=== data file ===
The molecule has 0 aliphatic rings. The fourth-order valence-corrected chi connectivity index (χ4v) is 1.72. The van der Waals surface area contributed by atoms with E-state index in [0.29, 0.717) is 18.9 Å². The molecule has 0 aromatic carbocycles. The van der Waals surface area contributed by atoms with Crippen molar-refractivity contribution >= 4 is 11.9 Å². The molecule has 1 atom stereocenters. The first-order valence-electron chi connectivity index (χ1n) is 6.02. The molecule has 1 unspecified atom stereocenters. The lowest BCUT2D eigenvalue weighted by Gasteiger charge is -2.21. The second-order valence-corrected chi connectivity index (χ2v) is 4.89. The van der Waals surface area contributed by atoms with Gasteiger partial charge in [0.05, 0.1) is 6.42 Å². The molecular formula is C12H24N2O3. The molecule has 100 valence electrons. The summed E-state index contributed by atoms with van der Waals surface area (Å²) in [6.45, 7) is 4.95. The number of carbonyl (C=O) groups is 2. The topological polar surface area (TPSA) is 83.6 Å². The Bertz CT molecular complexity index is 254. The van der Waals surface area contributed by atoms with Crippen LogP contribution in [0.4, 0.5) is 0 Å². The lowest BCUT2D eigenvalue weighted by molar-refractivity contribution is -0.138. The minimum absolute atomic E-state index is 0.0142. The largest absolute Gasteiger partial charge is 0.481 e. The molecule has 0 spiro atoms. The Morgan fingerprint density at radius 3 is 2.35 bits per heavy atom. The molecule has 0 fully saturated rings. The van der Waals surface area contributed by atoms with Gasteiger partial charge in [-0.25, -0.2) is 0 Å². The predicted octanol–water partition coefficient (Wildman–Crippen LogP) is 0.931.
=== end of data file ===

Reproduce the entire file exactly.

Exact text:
The molecule has 0 aliphatic rings. The fourth-order valence-corrected chi connectivity index (χ4v) is 1.72. The van der Waals surface area contributed by atoms with E-state index in [0.29, 0.717) is 18.9 Å². The molecule has 0 aromatic carbocycles. The van der Waals surface area contributed by atoms with Crippen molar-refractivity contribution >= 4 is 11.9 Å². The molecule has 1 atom stereocenters. The first-order valence-electron chi connectivity index (χ1n) is 6.02. The molecule has 1 unspecified atom stereocenters. The lowest BCUT2D eigenvalue weighted by Gasteiger charge is -2.21. The second-order valence-corrected chi connectivity index (χ2v) is 4.89. The van der Waals surface area contributed by atoms with Gasteiger partial charge in [0.05, 0.1) is 6.42 Å². The molecular formula is C12H24N2O3. The molecule has 100 valence electrons. The summed E-state index contributed by atoms with van der Waals surface area (Å²) in [6.45, 7) is 4.95. The number of carbonyl (C=O) groups is 2. The topological polar surface area (TPSA) is 83.6 Å². The Bertz CT molecular complexity index is 254. The van der Waals surface area contributed by atoms with Crippen LogP contribution in [0.4, 0.5) is 0 Å². The lowest BCUT2D eigenvalue weighted by molar-refractivity contribution is -0.138. The minimum absolute atomic E-state index is 0.0142. The largest absolute Gasteiger partial charge is 0.481 e. The molecule has 0 spiro atoms. The Morgan fingerprint density at radius 3 is 2.35 bits per heavy atom. The molecule has 0 fully saturated rings. The van der Waals surface area contributed by atoms with Gasteiger partial charge in [-0.25, -0.2) is 0 Å². The predicted octanol–water partition coefficient (Wildman–Crippen LogP) is 0.931.